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38 Future of Retail


issue 01


the years, from this the following guidelines for employers can be distilled: • Give as much warning as possible about the impending redundancies.


• The basis for any selection for redundancy should be fair, non-discriminatory and clear to the employees involved.


• There should be adequate consultation with the individuals including considering how the redundancies may be avoided or their effects mitigated. Any representations should be properly considered. The consultation must be genuine and not a sham (even if it seems unlikely that another outcome can be reached).


• There should be proper consideration about whether any suitable alternative employment can be offered.


Where employees are dismissed as redundant they are entitled to statutory redundancy payment if they have been employed for two years or more. The amount of such payment is calculated by reference to age, weekly wage and length of service but is capped at a limit which increases each year in line with inflation. From 6 April 2016 the maximum payment will be £14,370. There is an added layer of complexity where


20 or more employees are being dismissed at one “establishment” within a period of 90 days or less. Recent case law involving staff who were made redundant when Woolworths went into administration has confirmed that generally, each shop is regarded as an establishment for the purposes of deciding if the 20 employee threshold is met. In such cases an employer has a separate


legal duty to consult collectively as well as individually. Employers have to consult with the appropriate representatives of the affected employees i.e. trade union or other employee representatives. Where an employer fails to comply with this


obligation the appropriate representatives can make a claim to the Employment Tribunal for a protective award for each of the affected employees. A protective award will be up to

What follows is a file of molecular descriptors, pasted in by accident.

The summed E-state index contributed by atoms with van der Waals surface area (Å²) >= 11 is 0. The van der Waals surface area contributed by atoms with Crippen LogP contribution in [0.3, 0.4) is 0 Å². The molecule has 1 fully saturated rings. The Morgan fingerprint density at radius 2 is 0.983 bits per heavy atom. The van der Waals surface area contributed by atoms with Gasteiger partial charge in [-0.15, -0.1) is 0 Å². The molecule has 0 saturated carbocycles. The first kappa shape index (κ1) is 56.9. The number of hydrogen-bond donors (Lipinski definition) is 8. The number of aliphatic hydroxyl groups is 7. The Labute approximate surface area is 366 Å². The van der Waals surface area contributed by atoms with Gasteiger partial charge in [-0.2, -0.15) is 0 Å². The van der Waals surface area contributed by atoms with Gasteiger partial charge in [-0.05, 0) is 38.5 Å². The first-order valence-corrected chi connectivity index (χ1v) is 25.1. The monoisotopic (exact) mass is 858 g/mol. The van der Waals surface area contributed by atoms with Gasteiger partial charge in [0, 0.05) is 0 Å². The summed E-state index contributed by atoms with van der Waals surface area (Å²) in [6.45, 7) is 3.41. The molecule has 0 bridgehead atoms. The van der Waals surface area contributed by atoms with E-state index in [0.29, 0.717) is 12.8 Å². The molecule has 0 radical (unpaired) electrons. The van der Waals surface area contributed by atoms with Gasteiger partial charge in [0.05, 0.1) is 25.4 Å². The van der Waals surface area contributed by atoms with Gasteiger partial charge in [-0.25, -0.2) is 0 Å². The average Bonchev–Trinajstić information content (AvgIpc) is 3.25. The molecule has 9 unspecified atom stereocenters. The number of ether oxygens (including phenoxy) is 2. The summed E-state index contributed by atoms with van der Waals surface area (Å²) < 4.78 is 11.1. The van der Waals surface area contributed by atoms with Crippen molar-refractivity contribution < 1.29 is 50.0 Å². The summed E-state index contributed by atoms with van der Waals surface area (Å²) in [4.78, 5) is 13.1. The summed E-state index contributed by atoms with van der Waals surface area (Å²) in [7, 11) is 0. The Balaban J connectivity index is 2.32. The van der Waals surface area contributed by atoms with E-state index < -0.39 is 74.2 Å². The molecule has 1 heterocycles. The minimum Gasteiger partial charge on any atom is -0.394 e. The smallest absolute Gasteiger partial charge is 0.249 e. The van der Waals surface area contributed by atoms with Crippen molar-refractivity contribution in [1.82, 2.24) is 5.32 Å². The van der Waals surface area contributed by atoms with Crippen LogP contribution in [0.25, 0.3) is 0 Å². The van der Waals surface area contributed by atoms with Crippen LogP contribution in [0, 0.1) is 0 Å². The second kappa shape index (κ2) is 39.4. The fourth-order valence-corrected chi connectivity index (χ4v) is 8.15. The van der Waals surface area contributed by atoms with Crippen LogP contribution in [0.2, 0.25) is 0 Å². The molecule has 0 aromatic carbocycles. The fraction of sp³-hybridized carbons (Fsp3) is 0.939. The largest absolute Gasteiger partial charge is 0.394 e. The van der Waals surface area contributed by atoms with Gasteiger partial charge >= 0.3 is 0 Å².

90 days’ actual pay per employee and such a claim can therefore be very expensive for an employer. In addition there is a statutory duty to


inform the Secretary of State of the potential redundancies (on a form HR1 which is available online). The timing for this the notice is dependent upon the numbers being made redundant at each site. If there are between 20 to 99 redundancies then notification must be given 30 days before the first dismissal and if there are 100 or more redundancies at least 45 days before the first dismissal. Failure to serve this notice is a criminal offence and recently there have been high profile cases pursued against directors. It is recommended that a thorough plan is


put in place before redundancy dismissals are made. It is when processes are rushed that the legal requirements are not met. The most costly mistakes happen when employers have not planned their approach to a redundancy exercise.


AVOIDING REDUNDANCIES Before moving to dismissals employers


are expected to consider alternatives to redundancy such as restricting new recruitment, reduction or removal of overtime, not renewing contracts of self -employed contractors and reducing or ceasing the use of agency workers. Additionally employers should invite volunteers for redundancy and offer potentially redundant employees alternative vacancies elsewhere within the business. If there are employees nearing retirement age it is worth asking whether they may be interested in early retirement or reduced hours. Employees will not necessarily be redundant


if part of the business in which they work is sold. It is likely that their employment will automatically transfer to the buyer of the business under the Transfer of Undertaking (Protection of Employment) Regulations 2006. Retailers should therefore consider if sale is a viable option before implementing a redundancy programme. Restructuring may also be an option but this is likely to involve both contractual changes


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